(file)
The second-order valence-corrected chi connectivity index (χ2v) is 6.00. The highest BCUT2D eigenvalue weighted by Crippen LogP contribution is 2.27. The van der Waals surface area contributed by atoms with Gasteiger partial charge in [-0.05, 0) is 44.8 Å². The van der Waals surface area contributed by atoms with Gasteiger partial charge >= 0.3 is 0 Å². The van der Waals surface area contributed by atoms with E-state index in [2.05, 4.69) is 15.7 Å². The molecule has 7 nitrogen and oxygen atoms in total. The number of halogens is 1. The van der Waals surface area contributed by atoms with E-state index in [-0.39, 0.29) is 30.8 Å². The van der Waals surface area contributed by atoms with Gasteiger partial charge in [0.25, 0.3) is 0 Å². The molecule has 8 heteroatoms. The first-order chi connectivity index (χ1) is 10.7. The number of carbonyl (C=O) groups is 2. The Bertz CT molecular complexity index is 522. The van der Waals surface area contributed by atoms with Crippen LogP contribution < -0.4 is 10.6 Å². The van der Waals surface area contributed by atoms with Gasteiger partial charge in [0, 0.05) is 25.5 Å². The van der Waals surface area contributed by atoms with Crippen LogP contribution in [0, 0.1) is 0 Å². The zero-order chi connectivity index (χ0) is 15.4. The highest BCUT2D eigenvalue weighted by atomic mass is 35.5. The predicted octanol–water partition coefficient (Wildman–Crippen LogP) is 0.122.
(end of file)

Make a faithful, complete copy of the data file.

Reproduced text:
The second-order valence-corrected chi connectivity index (χ2v) is 6.00. The highest BCUT2D eigenvalue weighted by Crippen LogP contribution is 2.27. The van der Waals surface area contributed by atoms with Gasteiger partial charge in [-0.05, 0) is 44.8 Å². The van der Waals surface area contributed by atoms with Gasteiger partial charge >= 0.3 is 0 Å². The van der Waals surface area contributed by atoms with E-state index in [2.05, 4.69) is 15.7 Å². The molecule has 7 nitrogen and oxygen atoms in total. The number of halogens is 1. The van der Waals surface area contributed by atoms with E-state index in [-0.39, 0.29) is 30.8 Å². The van der Waals surface area contributed by atoms with Gasteiger partial charge in [0.25, 0.3) is 0 Å². The molecule has 8 heteroatoms. The first-order chi connectivity index (χ1) is 10.7. The number of carbonyl (C=O) groups is 2. The Bertz CT molecular complexity index is 522. The van der Waals surface area contributed by atoms with Crippen LogP contribution < -0.4 is 10.6 Å². The van der Waals surface area contributed by atoms with Gasteiger partial charge in [0, 0.05) is 25.5 Å². The van der Waals surface area contributed by atoms with Crippen LogP contribution in [0, 0.1) is 0 Å². The zero-order chi connectivity index (χ0) is 15.4. The highest BCUT2D eigenvalue weighted by atomic mass is 35.5. The predicted octanol–water partition coefficient (Wildman–Crippen LogP) is 0.122.